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"Communication is a dynamic process that individuals use to exchange ideas, relate experiences, and share desires through speaking, writing, gestures or sign language." (Glenn et al, 1998, p.39) The ways in which individuals communicate are vast and endless; some dating back to 1970 like the Critical Theory, to more modern technological ways of Computer-Mediated Communication, and more are being developed. This essay will aim to explore 3 of the many ways in which people communicate: Interpersonal Communication, Non-Verbal Communication and E-mail in Computer-Mediated Communication. The information was sourced from books, journals and a website. Interpersonal Communication: Interpersonal communication is "Communication between two persons or among a small group of persons, communication of a personal nature, communication between or among connected persons or those involved in a close relationship." (DeVito, 2007, p.334) Interpersonal communication generally occurs face-to-face. Interpersonal communication involves at least two persons. Each person performs source functions (i.e. creates and sends messages) and performs receiver functions (i.e. gathers and understands the messages). This is called the source-receiver complex and it emphasises that both functions are performed by each individual in interpersonal communication. "Interpersonal communication is best viewed as an ever-changing process." (DeVito, 2007, p.21) Everything in the universe is constantly changing and so is everything involved in interpersonal communication; people and the environment surrounding you are changing. This is a particular strength of the theory because it implies that the theory changes as you change i.e. it is transactional. It can never be out-dated because it can be applied to anybody at any given time.
Smiling is a powerful cue that conveys happiness, warmth and friendliness. Thus, by smiling frequently, you are more likely to be perceived as friendly, warm, approachable and attract positive energy and friends. It also indicates to others that you yourself are happy and content and you are pleased to see the other person. We can, however, also deceive others by giving a fake smile, therefore misleading them e.g. faking a smile when pretending you are pleased to see someone when in reality you are not. The way we dress is also a form of non-verbal communication. The clothes we wear makes a statement about ourselves, "...people we meet and interact with will still interpret our appearance as though we had deliberately constructed a message." (Beck et al, 2002, p.157) Interpersonal and non-verbal communication can be categorized as face-to-face communication because they literally occur face to face. E-mail Communication: The world of communication is constantly changing and central to these changes is the way in which our lives are becoming centrally dependent on communication technology. "E-mail, mobile phones and tele-conferencing have all affected people's working patterns to a point where the workplace itself is a far less significant feature of their lives." (Beck et al, 2002, p.45) Electronic mail, or e-mail has become one of the most popular methods of communication. E-mail is a system that uses the Internet to send messages between people from one computer to another. It is a powerful business tool that can save time, money and energy.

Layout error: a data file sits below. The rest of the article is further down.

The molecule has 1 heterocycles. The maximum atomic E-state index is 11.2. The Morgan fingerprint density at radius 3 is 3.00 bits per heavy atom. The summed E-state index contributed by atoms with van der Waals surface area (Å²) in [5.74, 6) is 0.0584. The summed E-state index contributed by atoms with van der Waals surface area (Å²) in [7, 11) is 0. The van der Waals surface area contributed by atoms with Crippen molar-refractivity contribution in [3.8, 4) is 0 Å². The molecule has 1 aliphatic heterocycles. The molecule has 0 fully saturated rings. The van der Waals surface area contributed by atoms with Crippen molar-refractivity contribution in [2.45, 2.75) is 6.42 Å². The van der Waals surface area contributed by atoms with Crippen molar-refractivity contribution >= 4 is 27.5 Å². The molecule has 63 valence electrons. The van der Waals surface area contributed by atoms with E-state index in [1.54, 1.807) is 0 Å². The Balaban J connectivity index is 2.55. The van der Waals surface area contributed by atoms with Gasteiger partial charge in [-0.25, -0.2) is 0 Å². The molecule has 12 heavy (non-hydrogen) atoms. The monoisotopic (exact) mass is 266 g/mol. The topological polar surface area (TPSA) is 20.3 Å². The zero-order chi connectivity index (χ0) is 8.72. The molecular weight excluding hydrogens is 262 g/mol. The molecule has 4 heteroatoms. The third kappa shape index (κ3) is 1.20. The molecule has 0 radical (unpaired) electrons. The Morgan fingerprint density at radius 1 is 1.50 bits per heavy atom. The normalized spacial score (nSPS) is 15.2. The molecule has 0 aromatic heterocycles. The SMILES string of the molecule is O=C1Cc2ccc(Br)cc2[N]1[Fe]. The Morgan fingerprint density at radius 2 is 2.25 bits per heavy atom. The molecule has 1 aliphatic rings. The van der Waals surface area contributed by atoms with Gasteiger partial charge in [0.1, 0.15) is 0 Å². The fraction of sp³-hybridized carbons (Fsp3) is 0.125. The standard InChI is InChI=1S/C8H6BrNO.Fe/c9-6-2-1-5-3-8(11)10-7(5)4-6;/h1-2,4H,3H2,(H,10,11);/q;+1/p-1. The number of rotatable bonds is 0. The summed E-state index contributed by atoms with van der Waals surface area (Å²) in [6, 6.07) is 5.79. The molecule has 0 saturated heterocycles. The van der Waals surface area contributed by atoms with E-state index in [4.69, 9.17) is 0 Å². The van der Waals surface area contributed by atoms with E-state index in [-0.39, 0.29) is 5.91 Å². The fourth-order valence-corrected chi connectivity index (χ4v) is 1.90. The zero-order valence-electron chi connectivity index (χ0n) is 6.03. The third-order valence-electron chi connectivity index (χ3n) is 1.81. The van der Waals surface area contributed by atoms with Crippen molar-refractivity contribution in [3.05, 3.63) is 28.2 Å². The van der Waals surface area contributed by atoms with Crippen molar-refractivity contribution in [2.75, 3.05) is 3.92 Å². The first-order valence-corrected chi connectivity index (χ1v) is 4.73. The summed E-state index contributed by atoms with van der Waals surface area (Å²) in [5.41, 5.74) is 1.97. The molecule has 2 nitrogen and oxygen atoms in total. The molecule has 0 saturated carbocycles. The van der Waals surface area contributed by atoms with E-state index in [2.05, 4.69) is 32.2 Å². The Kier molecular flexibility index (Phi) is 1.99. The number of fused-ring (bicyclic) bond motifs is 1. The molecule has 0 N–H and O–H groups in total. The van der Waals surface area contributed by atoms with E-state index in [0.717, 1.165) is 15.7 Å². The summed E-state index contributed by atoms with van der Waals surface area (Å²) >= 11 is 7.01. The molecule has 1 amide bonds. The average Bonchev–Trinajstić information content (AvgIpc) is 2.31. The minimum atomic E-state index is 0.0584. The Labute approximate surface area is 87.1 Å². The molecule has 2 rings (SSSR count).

You are always communicating to someone and so it is beneficiary to develop these skills, and the better your skills, the more confident you appear. Non-verbal communication is, however, also important because your body language and facial expressions portray your emotions. You may act confident in class or an interview but your body language may suggest nervousness e.g. legs crossed and hands clenched tight. Maintaining eye contact is also necessary to keep listeners interested and involved, so these skills are important to develop too. E-mail is not as important as face-to-face communication as you are not interacting with other very much. With face-to-face communication, you are addressing people and sending verbal messages them, enhancing interpersonal skills. However, e-mail is a quick and easy way to send the same messages and notices to large groups of people e.g. students. It is also effective as it can be accessed anywhere at any time, and usually allows instant replies, provided the recipient checks their messages, and is actually delivered to them. In conclusion, all three theories are relevant and useful, all with their own strengths and weaknesses. Interpersonal communication focuses on interpersonal skills and having a better understanding of the external world. Non-verbal communication focuses on emphasising points that where made verbally with eye contact, facial expressions, body language. E-mail has become one of the most popular methods of communication because it is quick and easy to use and can save businesses time, money and energy. However, chain-mail is likely to be send which can sometimes contain viruses and messages may not always be delivered. On the whole, all three theories show effective communication skills which are critical to success in life.
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